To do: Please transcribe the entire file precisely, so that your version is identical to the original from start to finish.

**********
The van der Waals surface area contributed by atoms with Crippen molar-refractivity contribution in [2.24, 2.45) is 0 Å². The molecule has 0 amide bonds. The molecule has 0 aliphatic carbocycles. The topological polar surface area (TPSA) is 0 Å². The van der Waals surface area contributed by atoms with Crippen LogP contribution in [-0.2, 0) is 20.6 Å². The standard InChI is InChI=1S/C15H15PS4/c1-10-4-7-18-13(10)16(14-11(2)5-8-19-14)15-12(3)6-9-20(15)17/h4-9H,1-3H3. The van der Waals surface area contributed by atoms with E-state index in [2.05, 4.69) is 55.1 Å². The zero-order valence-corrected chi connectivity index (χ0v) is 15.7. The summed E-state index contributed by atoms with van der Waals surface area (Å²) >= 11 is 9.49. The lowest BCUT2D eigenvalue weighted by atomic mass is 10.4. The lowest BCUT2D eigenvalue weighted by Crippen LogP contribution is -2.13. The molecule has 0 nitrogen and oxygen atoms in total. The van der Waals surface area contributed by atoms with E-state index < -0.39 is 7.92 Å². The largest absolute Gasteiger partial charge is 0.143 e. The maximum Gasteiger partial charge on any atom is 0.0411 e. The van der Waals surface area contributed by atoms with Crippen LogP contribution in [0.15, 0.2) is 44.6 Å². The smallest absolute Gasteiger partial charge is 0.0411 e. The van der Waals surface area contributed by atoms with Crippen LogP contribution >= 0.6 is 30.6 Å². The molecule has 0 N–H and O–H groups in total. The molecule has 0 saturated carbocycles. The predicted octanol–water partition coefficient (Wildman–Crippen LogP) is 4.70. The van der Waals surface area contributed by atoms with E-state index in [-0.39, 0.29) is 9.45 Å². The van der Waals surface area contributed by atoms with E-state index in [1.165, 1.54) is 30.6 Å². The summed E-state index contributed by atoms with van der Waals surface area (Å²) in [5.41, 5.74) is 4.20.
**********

The van der Waals surface area contributed by atoms with Crippen molar-refractivity contribution in [2.24, 2.45) is 0 Å². The molecule has 0 amide bonds. The molecule has 0 aliphatic carbocycles. The topological polar surface area (TPSA) is 0 Å². The van der Waals surface area contributed by atoms with Crippen LogP contribution in [-0.2, 0) is 20.6 Å². The standard InChI is InChI=1S/C15H15PS4/c1-10-4-7-18-13(10)16(14-11(2)5-8-19-14)15-12(3)6-9-20(15)17/h4-9H,1-3H3. The van der Waals surface area contributed by atoms with E-state index in [2.05, 4.69) is 55.1 Å². The zero-order valence-corrected chi connectivity index (χ0v) is 15.7. The summed E-state index contributed by atoms with van der Waals surface area (Å²) >= 11 is 9.49. The lowest BCUT2D eigenvalue weighted by atomic mass is 10.4. The lowest BCUT2D eigenvalue weighted by Crippen LogP contribution is -2.13. The molecule has 0 nitrogen and oxygen atoms in total. The van der Waals surface area contributed by atoms with E-state index < -0.39 is 7.92 Å². The largest absolute Gasteiger partial charge is 0.143 e. The maximum Gasteiger partial charge on any atom is 0.0411 e. The van der Waals surface area contributed by atoms with Crippen LogP contribution in [0.15, 0.2) is 44.6 Å². The smallest absolute Gasteiger partial charge is 0.0411 e. The van der Waals surface area contributed by atoms with Crippen LogP contribution >= 0.6 is 30.6 Å². The molecule has 0 N–H and O–H groups in total. The molecule has 0 saturated carbocycles. The predicted octanol–water partition coefficient (Wildman–Crippen LogP) is 4.70. The van der Waals surface area contributed by atoms with E-state index in [-0.39, 0.29) is 9.45 Å². The van der Waals surface area contributed by atoms with E-state index in [1.165, 1.54) is 30.6 Å². The summed E-state index contributed by atoms with van der Waals surface area (Å²) in [5.41, 5.74) is 4.20.